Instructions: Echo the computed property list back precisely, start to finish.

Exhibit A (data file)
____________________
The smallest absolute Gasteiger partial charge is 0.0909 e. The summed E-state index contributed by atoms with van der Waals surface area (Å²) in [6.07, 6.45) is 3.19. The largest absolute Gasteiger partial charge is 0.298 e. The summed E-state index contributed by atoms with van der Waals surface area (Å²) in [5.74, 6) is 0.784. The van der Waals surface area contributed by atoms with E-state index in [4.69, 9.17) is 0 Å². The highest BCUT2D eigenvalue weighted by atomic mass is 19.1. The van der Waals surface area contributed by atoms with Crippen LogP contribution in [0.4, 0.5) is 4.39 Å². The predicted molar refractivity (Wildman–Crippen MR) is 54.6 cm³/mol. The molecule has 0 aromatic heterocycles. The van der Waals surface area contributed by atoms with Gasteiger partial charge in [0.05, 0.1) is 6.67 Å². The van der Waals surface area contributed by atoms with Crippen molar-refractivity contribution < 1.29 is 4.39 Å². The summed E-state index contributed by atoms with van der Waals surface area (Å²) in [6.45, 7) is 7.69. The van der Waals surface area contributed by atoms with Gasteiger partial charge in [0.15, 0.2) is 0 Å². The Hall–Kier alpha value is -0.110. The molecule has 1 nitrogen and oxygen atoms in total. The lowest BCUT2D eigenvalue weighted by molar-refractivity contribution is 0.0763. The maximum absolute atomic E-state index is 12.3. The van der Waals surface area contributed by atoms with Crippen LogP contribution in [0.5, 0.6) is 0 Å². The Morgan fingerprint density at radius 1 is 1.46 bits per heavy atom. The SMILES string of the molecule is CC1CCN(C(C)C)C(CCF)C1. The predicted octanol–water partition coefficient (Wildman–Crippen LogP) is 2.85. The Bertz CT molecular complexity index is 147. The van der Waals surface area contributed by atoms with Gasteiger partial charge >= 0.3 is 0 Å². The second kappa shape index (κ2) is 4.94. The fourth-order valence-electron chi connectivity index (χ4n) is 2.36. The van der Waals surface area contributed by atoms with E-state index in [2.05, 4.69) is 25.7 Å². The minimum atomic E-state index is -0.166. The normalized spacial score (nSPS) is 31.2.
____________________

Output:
The smallest absolute Gasteiger partial charge is 0.0909 e. The summed E-state index contributed by atoms with van der Waals surface area (Å²) in [6.07, 6.45) is 3.19. The largest absolute Gasteiger partial charge is 0.298 e. The summed E-state index contributed by atoms with van der Waals surface area (Å²) in [5.74, 6) is 0.784. The van der Waals surface area contributed by atoms with E-state index in [4.69, 9.17) is 0 Å². The highest BCUT2D eigenvalue weighted by atomic mass is 19.1. The van der Waals surface area contributed by atoms with Crippen LogP contribution in [0.4, 0.5) is 4.39 Å². The predicted molar refractivity (Wildman–Crippen MR) is 54.6 cm³/mol. The molecule has 0 aromatic heterocycles. The van der Waals surface area contributed by atoms with Gasteiger partial charge in [0.05, 0.1) is 6.67 Å². The van der Waals surface area contributed by atoms with Crippen molar-refractivity contribution < 1.29 is 4.39 Å². The summed E-state index contributed by atoms with van der Waals surface area (Å²) in [6.45, 7) is 7.69. The van der Waals surface area contributed by atoms with Gasteiger partial charge in [0.15, 0.2) is 0 Å². The Hall–Kier alpha value is -0.110. The molecule has 1 nitrogen and oxygen atoms in total. The lowest BCUT2D eigenvalue weighted by molar-refractivity contribution is 0.0763. The maximum absolute atomic E-state index is 12.3. The van der Waals surface area contributed by atoms with Crippen LogP contribution in [0.5, 0.6) is 0 Å². The Morgan fingerprint density at radius 1 is 1.46 bits per heavy atom. The SMILES string of the molecule is CC1CCN(C(C)C)C(CCF)C1. The predicted octanol–water partition coefficient (Wildman–Crippen LogP) is 2.85. The Bertz CT molecular complexity index is 147. The van der Waals surface area contributed by atoms with Gasteiger partial charge >= 0.3 is 0 Å². The second kappa shape index (κ2) is 4.94. The fourth-order valence-electron chi connectivity index (χ4n) is 2.36. The van der Waals surface area contributed by atoms with E-state index in [2.05, 4.69) is 25.7 Å². The minimum atomic E-state index is -0.166. The normalized spacial score (nSPS) is 31.2.